By Rebecca Healy
Sending out lots of résumés with no responses? Or perhaps you're getting interviews, but not the job? While it may feel like you're doing everything in your power to land a new job, if you're having trouble closing the deal, it's time for another look. There are probably obvious reasons why you're not getting the job, and they need to be taken into consideration:
1. You don't have any connections. Connections are essential to getting a job, often allowing you to bypass writing a résumé, cover letter and the application process altogether. Connections make the entire job search easier. But if you're not getting a job, take a look at who knows you and what you do. You may not have any helpful connections to get you in the door because you don't network, or because you just haven't put yourself out there. Folks can't help you if they don't know what you need. If you don't use your connections, another candidate will be put at the front of the line – a candidate who used their connections.
To start building your connection network, start letting friends or family members know what type of job you want, and see if they know of anyone who may be able to help. If you don't feel your friend or family network is strong enough, start the networking process by going to an event or meetup in your desired industry. Chat up those around you, and make sure to grab business cards and follow up after. Invite your new contacts to coffee (on you), and start building those relationships. You've probably heard this advice before, but have you done it?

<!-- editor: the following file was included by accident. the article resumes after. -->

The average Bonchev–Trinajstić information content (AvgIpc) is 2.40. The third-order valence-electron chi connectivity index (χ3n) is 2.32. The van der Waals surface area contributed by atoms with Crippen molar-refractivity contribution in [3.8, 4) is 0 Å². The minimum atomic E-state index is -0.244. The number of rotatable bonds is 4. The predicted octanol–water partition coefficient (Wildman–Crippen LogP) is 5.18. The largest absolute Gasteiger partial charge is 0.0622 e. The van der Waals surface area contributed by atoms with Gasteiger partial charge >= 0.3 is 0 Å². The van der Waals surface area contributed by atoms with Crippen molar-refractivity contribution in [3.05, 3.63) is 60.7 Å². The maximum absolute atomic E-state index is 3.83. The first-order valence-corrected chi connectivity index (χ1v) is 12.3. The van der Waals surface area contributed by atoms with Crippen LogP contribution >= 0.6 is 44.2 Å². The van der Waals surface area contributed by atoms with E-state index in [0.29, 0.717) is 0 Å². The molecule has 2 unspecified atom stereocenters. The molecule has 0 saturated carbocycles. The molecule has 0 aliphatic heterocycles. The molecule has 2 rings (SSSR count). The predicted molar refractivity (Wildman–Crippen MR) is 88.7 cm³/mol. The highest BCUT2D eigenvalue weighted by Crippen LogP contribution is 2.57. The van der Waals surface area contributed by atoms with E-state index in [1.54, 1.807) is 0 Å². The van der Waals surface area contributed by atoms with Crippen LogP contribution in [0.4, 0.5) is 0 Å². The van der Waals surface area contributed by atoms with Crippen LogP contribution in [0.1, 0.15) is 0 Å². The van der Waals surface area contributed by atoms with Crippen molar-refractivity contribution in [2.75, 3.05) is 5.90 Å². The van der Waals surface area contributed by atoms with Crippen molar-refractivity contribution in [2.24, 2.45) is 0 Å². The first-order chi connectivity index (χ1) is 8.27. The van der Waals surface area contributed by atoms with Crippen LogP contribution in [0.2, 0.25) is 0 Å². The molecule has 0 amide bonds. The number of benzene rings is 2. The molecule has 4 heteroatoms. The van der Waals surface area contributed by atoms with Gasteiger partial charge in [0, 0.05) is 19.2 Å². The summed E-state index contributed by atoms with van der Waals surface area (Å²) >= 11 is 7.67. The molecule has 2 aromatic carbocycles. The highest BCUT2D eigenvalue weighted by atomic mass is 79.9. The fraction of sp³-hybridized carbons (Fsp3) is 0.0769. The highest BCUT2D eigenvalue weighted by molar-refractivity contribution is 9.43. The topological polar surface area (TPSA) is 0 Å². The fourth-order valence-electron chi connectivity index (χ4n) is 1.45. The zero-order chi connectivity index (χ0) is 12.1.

2. You're bad at selling yourself. Your cover letter and résumé are dry and terrible. You don't sound like yourself at all. Or maybe those documents are far too short or too long. Let's face it: You're floundering, and you're just plain bad at talking about yourself. But if you're bad at selling yourself, you'll never make it into the pile of "to interview" résumés.
Selling yourself isn't a bad thing; it mostly just takes preparation. First, keep a document of accomplishments. Then when you create your cover letter and résumé, highlight those results, rather than list what you did day to day in past positions. Stay confident in your tone, from paper to in person, and continue to describe the results you can bring to the position during your interview as well.
3. You're not conversational. If you make it to the interview, but don't get the job, consider your interview style. Beyond discussing why you're perfect for the job and highlighting your skills and results in past positions, you'll want to be conversational. Why? Employers want to like you. Likeable people are the best kinds of people to work with. So turn up the charm and enthusiasm. Show that not only are you fully competent, but you'll be interested in your job and get along with your manager and colleagues. Don't be overeager, but make sure to express your passion and commitment.
Part of being likable is listening attentively and responding appropriately. Ask questions, and be interested beyond what you've rehearsed in your interview prep. Remember, you are interviewing the employer as much as they are interviewing you. Relax, take a deep breath and just be your amazing, normal self.
When you're not getting the job, it's tough to stomach. But by taking a hard look at your job search process, you can ensure that you get further than ever before. By making changes in your network, your sales and your conversational skills, you'll get past the résumé stage, past the first and second interviews and into your very own corner office.
Rebecca Healy is the founder of Kontrary, a different take on money and happiness that helps you take control of your work and life. She lives in Washington, DC.
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